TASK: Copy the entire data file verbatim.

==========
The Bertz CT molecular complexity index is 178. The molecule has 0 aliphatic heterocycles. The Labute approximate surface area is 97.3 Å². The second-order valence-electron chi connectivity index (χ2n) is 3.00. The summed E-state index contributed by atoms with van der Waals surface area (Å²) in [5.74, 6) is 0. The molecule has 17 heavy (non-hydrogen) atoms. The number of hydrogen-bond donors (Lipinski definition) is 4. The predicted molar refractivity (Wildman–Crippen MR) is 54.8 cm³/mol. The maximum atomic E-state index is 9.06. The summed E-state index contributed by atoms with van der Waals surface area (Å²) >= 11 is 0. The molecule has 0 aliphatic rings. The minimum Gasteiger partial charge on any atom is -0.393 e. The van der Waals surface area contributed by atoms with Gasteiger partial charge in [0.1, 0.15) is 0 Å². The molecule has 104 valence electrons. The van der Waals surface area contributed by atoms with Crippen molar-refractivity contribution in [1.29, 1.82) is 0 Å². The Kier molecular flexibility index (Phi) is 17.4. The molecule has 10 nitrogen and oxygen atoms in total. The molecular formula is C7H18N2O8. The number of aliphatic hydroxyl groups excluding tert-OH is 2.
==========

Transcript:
The Bertz CT molecular complexity index is 178. The molecule has 0 aliphatic heterocycles. The Labute approximate surface area is 97.3 Å². The second-order valence-electron chi connectivity index (χ2n) is 3.00. The summed E-state index contributed by atoms with van der Waals surface area (Å²) in [5.74, 6) is 0. The molecule has 17 heavy (non-hydrogen) atoms. The number of hydrogen-bond donors (Lipinski definition) is 4. The predicted molar refractivity (Wildman–Crippen MR) is 54.8 cm³/mol. The maximum atomic E-state index is 9.06. The summed E-state index contributed by atoms with van der Waals surface area (Å²) >= 11 is 0. The molecule has 0 aliphatic rings. The minimum Gasteiger partial charge on any atom is -0.393 e. The van der Waals surface area contributed by atoms with Gasteiger partial charge in [0.1, 0.15) is 0 Å². The molecule has 104 valence electrons. The van der Waals surface area contributed by atoms with Crippen molar-refractivity contribution in [1.29, 1.82) is 0 Å². The Kier molecular flexibility index (Phi) is 17.4. The molecule has 10 nitrogen and oxygen atoms in total. The molecular formula is C7H18N2O8. The number of aliphatic hydroxyl groups excluding tert-OH is 2.